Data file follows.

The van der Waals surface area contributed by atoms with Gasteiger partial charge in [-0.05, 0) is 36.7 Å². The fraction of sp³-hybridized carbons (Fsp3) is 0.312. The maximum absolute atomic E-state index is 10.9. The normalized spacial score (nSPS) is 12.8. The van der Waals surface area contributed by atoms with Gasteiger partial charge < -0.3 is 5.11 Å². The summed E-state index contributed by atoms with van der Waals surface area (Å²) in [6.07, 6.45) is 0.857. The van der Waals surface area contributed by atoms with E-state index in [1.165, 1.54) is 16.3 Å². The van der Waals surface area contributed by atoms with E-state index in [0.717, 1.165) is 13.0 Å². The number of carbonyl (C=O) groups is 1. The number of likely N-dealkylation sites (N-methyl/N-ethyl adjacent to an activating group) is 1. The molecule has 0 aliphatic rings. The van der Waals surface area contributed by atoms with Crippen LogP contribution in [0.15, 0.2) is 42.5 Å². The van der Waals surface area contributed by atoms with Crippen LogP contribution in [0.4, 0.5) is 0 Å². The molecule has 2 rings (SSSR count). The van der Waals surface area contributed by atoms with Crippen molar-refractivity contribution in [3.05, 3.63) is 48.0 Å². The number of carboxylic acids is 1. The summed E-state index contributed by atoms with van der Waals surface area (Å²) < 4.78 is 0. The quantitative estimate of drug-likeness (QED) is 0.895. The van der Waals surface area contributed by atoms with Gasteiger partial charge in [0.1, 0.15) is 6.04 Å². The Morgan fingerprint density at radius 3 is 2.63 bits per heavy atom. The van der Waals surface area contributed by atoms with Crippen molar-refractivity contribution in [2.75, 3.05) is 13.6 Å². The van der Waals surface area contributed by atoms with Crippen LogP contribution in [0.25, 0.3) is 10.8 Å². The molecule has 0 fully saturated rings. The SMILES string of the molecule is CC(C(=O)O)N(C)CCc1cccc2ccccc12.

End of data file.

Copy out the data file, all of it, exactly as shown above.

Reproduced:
The van der Waals surface area contributed by atoms with Gasteiger partial charge in [-0.05, 0) is 36.7 Å². The fraction of sp³-hybridized carbons (Fsp3) is 0.312. The maximum absolute atomic E-state index is 10.9. The normalized spacial score (nSPS) is 12.8. The van der Waals surface area contributed by atoms with Gasteiger partial charge < -0.3 is 5.11 Å². The summed E-state index contributed by atoms with van der Waals surface area (Å²) in [6.07, 6.45) is 0.857. The van der Waals surface area contributed by atoms with E-state index in [1.165, 1.54) is 16.3 Å². The van der Waals surface area contributed by atoms with E-state index in [0.717, 1.165) is 13.0 Å². The number of carbonyl (C=O) groups is 1. The number of likely N-dealkylation sites (N-methyl/N-ethyl adjacent to an activating group) is 1. The molecule has 0 aliphatic rings. The van der Waals surface area contributed by atoms with Crippen LogP contribution in [0.15, 0.2) is 42.5 Å². The van der Waals surface area contributed by atoms with Crippen LogP contribution in [0.4, 0.5) is 0 Å². The molecule has 2 rings (SSSR count). The van der Waals surface area contributed by atoms with Crippen molar-refractivity contribution in [3.05, 3.63) is 48.0 Å². The number of carboxylic acids is 1. The summed E-state index contributed by atoms with van der Waals surface area (Å²) < 4.78 is 0. The quantitative estimate of drug-likeness (QED) is 0.895. The van der Waals surface area contributed by atoms with Gasteiger partial charge in [0.1, 0.15) is 6.04 Å². The Morgan fingerprint density at radius 3 is 2.63 bits per heavy atom. The van der Waals surface area contributed by atoms with Crippen molar-refractivity contribution in [2.75, 3.05) is 13.6 Å². The van der Waals surface area contributed by atoms with Crippen LogP contribution in [0.25, 0.3) is 10.8 Å². The molecule has 0 fully saturated rings. The SMILES string of the molecule is CC(C(=O)O)N(C)CCc1cccc2ccccc12.